Gardening · Preserving

Canning Green Beans


Hello everyone, Jess here.  This summer has been so amazing.  God has truly blessed us this year with great weather, healthy families and an abundant of veggies in my garden.  Kyle and I plant a garden every year, but you never know what will turn out.  Last year we had one of the worst growing seasons in Ohio.  The rain and then heat just ruined any chance we had at having a nice garden.  Not to mention I was really pregnant and had a newborn in July.  This year however we were determined to have a productive season.


When we planned our garden out this spring I planned on lots of corn, beans and bell peppers…fast forward 3 months and now I’m overloaded with veggies.  Our stock of canned vegetables was almost depleted, but not anymore!  Yes, yes I know I could buy canned veggies at Aldi’s for next to nothing, however there is no better taste and feeling than opening a jar of green beans or un-thawing a bag of corn that was grown by yours truly!

I have had a lot of people say to me “wow I wish someone would have taught me how to can”.  Here’s the kicker, sure my family canned a little growing up.  Ultimately I taught myself by trial and error, also by leaning heavily on my Ball book.  My friend says I’m a 27 year old in a 80 year old’s body because I enjoy canning.

If there is anything to get yourself started on canning, it is green beans.  Most of the work is in picking and snapping (which I find to be sort of relaxing).  You can’t really mess up a jar of beans.  You don’t have to worry about acidity.  All you need to worry about is heating your jars, your lids and your beans.  If the lid seals you are in good shape.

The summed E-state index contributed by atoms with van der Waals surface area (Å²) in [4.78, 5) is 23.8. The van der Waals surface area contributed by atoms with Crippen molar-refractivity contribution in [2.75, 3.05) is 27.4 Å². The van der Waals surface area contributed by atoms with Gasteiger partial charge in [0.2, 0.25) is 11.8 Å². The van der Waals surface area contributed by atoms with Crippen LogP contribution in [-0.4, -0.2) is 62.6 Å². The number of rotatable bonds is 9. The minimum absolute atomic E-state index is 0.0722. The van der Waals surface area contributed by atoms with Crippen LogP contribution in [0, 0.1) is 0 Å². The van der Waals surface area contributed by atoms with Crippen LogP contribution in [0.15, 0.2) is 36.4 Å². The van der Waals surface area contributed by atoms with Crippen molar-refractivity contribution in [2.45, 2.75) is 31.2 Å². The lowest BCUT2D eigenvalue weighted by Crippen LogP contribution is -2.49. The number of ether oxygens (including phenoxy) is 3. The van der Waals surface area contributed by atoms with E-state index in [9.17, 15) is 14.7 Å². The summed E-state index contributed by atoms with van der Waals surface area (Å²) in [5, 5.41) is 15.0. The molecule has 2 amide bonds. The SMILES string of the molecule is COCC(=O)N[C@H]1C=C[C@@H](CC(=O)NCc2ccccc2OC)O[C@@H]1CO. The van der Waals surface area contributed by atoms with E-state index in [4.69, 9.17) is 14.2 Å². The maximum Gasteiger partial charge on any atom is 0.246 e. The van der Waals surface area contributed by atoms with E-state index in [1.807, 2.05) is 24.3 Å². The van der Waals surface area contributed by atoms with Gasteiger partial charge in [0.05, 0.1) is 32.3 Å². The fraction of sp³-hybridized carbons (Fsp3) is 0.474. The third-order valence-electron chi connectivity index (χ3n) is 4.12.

Supplies needed to can beans:

-Pressure Canner

Ball Jars (I use Quart size for beans)

-Ball Lids (I use regular size lids)

Ball Utensil Set

-Salt (optional)

-Slotted Spoon

-Soup Spoon


The first chore is picking the beans and snapping the beans.  I break the ends off and then you can either  cut or break the beans into small pieces.  Keep the beans around 2-3 inches long because you want them to be uniform.

The next thing I do is wash the beans in the sink and get all of my pots ready.  I follow the directions on my pressure canner and start heating my jars up.  You don’t want to put hot beans in a cold jar because it could cause the jar to break or in my awful experience with candle making, EXPLODE.  I put the beans in a large pot with just enough water to cover.  Bring the beans to a boil and boil for 5 minutes.


Next up is putting the beans in the jars.  This needs to be a fairly quick step so that the jars and beans stay hot.  Make sure to start your lids too, you don’t want to boil them just keep them at a simmer.  I put 1 teaspoon of salt in each quart, but that is only for taste, it’s not a requirement.  Using my slotted spoon i pack the beans in the quart jar and once packed in tight using my soup spoon I fill the jar with the bean water the bottom of the rim.  Making sure the bubbles are out put the heated lid on and tighten your band, then place in the canner.  Once all of your beans are in jars you place the canner top on and start building your pressure.


Pressure canning is not at all dangerous as long as you follow the directions.  Don’t go getting curious and try to take the lid off until the pressure has gone all the way down. Each canner is different so just make sure you read the manual.

Quart sized jars call for 10 lbs of pressure for 25 minutes.  After the pressure is down take the jars out and set on the counter where they won’t be disturbed.  Soon you will hear the sweet sound of accomplishment when the lids pop, giving yourself a pat on the back because you DID IT!!

So give it a shot!  Worst case scenario is they don’t seal.  If you have any questions just let me know and I will do my best.  I’m not a all a pro.  I’m just a self-taught canner!  Thanks for stopping by and happy canning.

-Jess

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